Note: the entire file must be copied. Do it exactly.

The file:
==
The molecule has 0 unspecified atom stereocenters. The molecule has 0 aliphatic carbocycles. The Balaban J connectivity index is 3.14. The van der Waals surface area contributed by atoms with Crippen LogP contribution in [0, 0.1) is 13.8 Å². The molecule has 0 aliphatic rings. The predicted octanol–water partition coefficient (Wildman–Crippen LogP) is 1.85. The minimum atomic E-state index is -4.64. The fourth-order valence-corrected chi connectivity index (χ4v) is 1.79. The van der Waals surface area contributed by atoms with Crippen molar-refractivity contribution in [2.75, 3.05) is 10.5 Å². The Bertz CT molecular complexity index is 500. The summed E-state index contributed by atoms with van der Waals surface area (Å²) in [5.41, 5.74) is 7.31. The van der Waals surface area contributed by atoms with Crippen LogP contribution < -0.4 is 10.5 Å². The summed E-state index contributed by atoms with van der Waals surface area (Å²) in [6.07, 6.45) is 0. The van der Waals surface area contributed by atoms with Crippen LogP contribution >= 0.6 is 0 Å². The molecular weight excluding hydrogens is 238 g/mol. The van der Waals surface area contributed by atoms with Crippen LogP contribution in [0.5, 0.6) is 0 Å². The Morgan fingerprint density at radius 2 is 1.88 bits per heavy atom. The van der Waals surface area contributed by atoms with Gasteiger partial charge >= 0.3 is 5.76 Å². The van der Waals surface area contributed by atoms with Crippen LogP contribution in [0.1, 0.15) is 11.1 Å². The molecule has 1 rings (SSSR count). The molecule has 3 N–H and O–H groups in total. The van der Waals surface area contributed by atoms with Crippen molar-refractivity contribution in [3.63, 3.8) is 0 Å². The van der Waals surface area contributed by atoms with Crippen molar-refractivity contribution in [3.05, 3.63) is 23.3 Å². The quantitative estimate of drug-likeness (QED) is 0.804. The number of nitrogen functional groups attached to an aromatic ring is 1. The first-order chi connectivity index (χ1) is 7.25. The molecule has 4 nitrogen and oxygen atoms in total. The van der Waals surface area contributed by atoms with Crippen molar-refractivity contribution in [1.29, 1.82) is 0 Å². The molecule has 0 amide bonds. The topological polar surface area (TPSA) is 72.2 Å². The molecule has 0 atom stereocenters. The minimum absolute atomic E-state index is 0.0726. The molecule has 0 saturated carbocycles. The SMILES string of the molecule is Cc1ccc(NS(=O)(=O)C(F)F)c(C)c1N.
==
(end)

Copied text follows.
The molecule has 0 unspecified atom stereocenters. The molecule has 0 aliphatic carbocycles. The Balaban J connectivity index is 3.14. The van der Waals surface area contributed by atoms with Crippen LogP contribution in [0, 0.1) is 13.8 Å². The molecule has 0 aliphatic rings. The predicted octanol–water partition coefficient (Wildman–Crippen LogP) is 1.85. The minimum atomic E-state index is -4.64. The fourth-order valence-corrected chi connectivity index (χ4v) is 1.79. The van der Waals surface area contributed by atoms with Crippen molar-refractivity contribution in [2.75, 3.05) is 10.5 Å². The Bertz CT molecular complexity index is 500. The summed E-state index contributed by atoms with van der Waals surface area (Å²) in [5.41, 5.74) is 7.31. The van der Waals surface area contributed by atoms with Crippen LogP contribution < -0.4 is 10.5 Å². The summed E-state index contributed by atoms with van der Waals surface area (Å²) in [6.07, 6.45) is 0. The van der Waals surface area contributed by atoms with Crippen LogP contribution >= 0.6 is 0 Å². The molecular weight excluding hydrogens is 238 g/mol. The van der Waals surface area contributed by atoms with Crippen LogP contribution in [0.5, 0.6) is 0 Å². The Morgan fingerprint density at radius 2 is 1.88 bits per heavy atom. The van der Waals surface area contributed by atoms with Gasteiger partial charge >= 0.3 is 5.76 Å². The van der Waals surface area contributed by atoms with Crippen LogP contribution in [0.1, 0.15) is 11.1 Å². The molecule has 1 rings (SSSR count). The molecule has 3 N–H and O–H groups in total. The van der Waals surface area contributed by atoms with Crippen molar-refractivity contribution in [3.63, 3.8) is 0 Å². The van der Waals surface area contributed by atoms with Crippen molar-refractivity contribution in [3.05, 3.63) is 23.3 Å². The quantitative estimate of drug-likeness (QED) is 0.804. The number of nitrogen functional groups attached to an aromatic ring is 1. The first-order chi connectivity index (χ1) is 7.25. The molecule has 4 nitrogen and oxygen atoms in total. The van der Waals surface area contributed by atoms with Crippen molar-refractivity contribution in [1.29, 1.82) is 0 Å². The molecule has 0 amide bonds. The topological polar surface area (TPSA) is 72.2 Å². The molecule has 0 atom stereocenters. The minimum absolute atomic E-state index is 0.0726. The molecule has 0 saturated carbocycles. The SMILES string of the molecule is Cc1ccc(NS(=O)(=O)C(F)F)c(C)c1N.